The Delicate Storm by Giles Blunt (HARPERCOLLINS £6.99 (480pp))
Giles Blunt's début, Forty Words for Sorrow, received rave reviews and won a Crime Writers' Association Silver Dagger. That book, with its eerie Alaskan setting, revealed an impressive fresh voice. Now Blunt has followed it with another novel featuring world-weary Canadian detective John Cardinal and his sidekick, policewoman Lise Delorme. His kingdom of ice and snow is not so strange now. So how does Blunt's return measure up?
It starts promisingly, with chewed-up human pieces around Algonquin Bay. Who fed the bits to the bears? Enter Cardinal, the victim of long-standing personal angst, and Delorme, with her baggage of French-Canadian anger. The "Delicate Storm" is the complex interplay of French-English relations, as well as the effects of frost and snow. Then we have another creepy discovery: an iced-over corpse. Soon the case involves the Mounties, who rather disappointingly drive around on four wheels, an elite dedicated to crime with international implications.
Blunt's grasp on character and setting is as compelling as ever. But the story drifts outside the frozen limits, dissipating its force in big-city politics away from the permafrost patch. Still, the interior development of Cardinal is powerfully achieved. His dogged heroism will make the reader want to follow him through further adventures. JJ
The Petty Details of So-and-So's Life by Camilla Gibb (VINTAGE £6.99 (381pp))
In the tradition of clear-sighted female Canadian novelists, Camilla Gibb pulls no punches when it to comes to detailing the long-term effects of a messed-up childhood. Her début novel, Mouthing the Words, was the story of an anorexic with a multiple personality disorder. In her latest book two siblings, Emma and Blue, cling together in the basement of their loveless home. Getting over a dad who defecates in the garden calls for some extreme measures. Gibb writes with frosty intelligence about the trials of trying to grow up normal. EH
The Photograph by Penelope Lively (PENGUIN £7.99 (236pp))
Penelope Lively has always been drawn to clues archaeological. Unearthing personalities from under layers of happenstance and history is her stock-in-trade. In this, her fifteenth novel, a widower discovers an old photograph which shows his wife, the beautiful Kath, hand in hand with her brother-in-law. Unable to keep the secret to himself, Glyn inflicts the evidence on the surviving members of the group - particularly Kath's bossy older sister, Elaine. Lively's characters are so well drawn that, for all the emotional turmoil, you know they'll continue to sit down to well planned meals and good bottles of wine. EH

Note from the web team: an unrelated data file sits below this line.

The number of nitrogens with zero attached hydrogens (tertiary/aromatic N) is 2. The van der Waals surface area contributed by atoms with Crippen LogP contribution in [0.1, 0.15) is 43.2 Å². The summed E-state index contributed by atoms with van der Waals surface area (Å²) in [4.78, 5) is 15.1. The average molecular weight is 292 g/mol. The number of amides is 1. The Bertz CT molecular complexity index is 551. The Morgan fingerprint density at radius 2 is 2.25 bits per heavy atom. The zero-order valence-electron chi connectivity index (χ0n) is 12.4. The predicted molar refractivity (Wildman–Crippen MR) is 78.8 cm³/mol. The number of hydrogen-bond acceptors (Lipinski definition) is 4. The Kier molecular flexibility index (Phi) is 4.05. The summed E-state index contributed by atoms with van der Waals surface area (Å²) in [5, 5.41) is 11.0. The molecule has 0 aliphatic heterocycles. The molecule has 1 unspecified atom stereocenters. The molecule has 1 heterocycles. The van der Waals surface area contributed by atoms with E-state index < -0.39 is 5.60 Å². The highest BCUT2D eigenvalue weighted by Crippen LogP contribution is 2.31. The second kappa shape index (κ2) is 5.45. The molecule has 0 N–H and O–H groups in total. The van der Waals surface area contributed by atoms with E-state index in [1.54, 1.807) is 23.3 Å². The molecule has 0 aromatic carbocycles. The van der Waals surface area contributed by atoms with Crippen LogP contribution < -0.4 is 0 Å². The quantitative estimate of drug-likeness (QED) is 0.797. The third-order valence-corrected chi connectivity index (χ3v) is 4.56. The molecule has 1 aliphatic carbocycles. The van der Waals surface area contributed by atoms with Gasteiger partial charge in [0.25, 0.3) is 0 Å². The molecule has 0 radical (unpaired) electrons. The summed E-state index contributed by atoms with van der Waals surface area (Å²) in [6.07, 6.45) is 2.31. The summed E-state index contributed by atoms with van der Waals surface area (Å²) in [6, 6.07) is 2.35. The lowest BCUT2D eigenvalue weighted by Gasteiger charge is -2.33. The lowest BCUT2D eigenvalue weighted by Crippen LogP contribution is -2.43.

The Gospel According to Gracey by Suzanne Kingsbury (CHATTO £10.99 (226pp))
What's wrong with the United States? It's a subject close to many writers' hearts, but according to the Southern novelist Suzanne Kingsbury the answer is the nation's appetite for cocaine. Kingsbury's menagerie of addicts includes Gracey (the ex-wife of a notorious runner), Deneeka (a transvestite hooker) and two wealthy teens. This intense read is based on the author's own experience of helping out on Atlanta's needle-exchange programme. All the atmosphere of Traffic, but without the good-looking camera-work. EH
The Maid's Request by Michèle Desbordes (FABER £6.99 (149pp))
Set in the chateau of Clos, in the Loire Valley, the French novelist Michèle Desbordes' haunting début records the unfolding relationship between the dying Leonardo da Vinci and his middle-aged maid, Tassine. Best read like a sampler of meditative poetry, this slim narrative is as much about the seasonal rhythms of life in the river valley as the artist's last thoughts and regrets. Master and servant share little dialogue, just a comfortable acceptance of approaching death. This is a book that leaves the smell of box-hedge and river water lingering in the nostrils. EH
Stranger on a Train by Jenny Diski (VIRAGO £7.99 (280pp))
As a child, Jenny Diski would escape from the unhappiness of her home by spending entire days on the Circle Line, ensconced in the books that kept her misery at bay. As an adult, she repeats this experience on an epic scale, travelling (and smoking) around America by train. "Some travellers have a goal, a mystery they want to unravel," she announces, "but I had none of these." Her aimless journey, spent closeted with an eclectic range of fellow-smokers, proves a fruitful source of memoirs-cum-musings that are weirdly hypnotic and, yes, even addictive. CP
This is Craig Brown by Craig Brown (EBURY £7.99 (499pp))
Nobody does prose parody and media satire better than the vastly prolific humourist, although this hefty round-up suggests you can have too much of a good thing. At his peerless best (his Private Eye "diaries" for everyone from Anthea Turner to Gore Vidal; mock-punditry by "Wallace Arnold" and "Bel Littlejohn"), Brown is superb. Skim the routine columns, and that still leaves 300-plus pages of pure comic gold. BTReuse content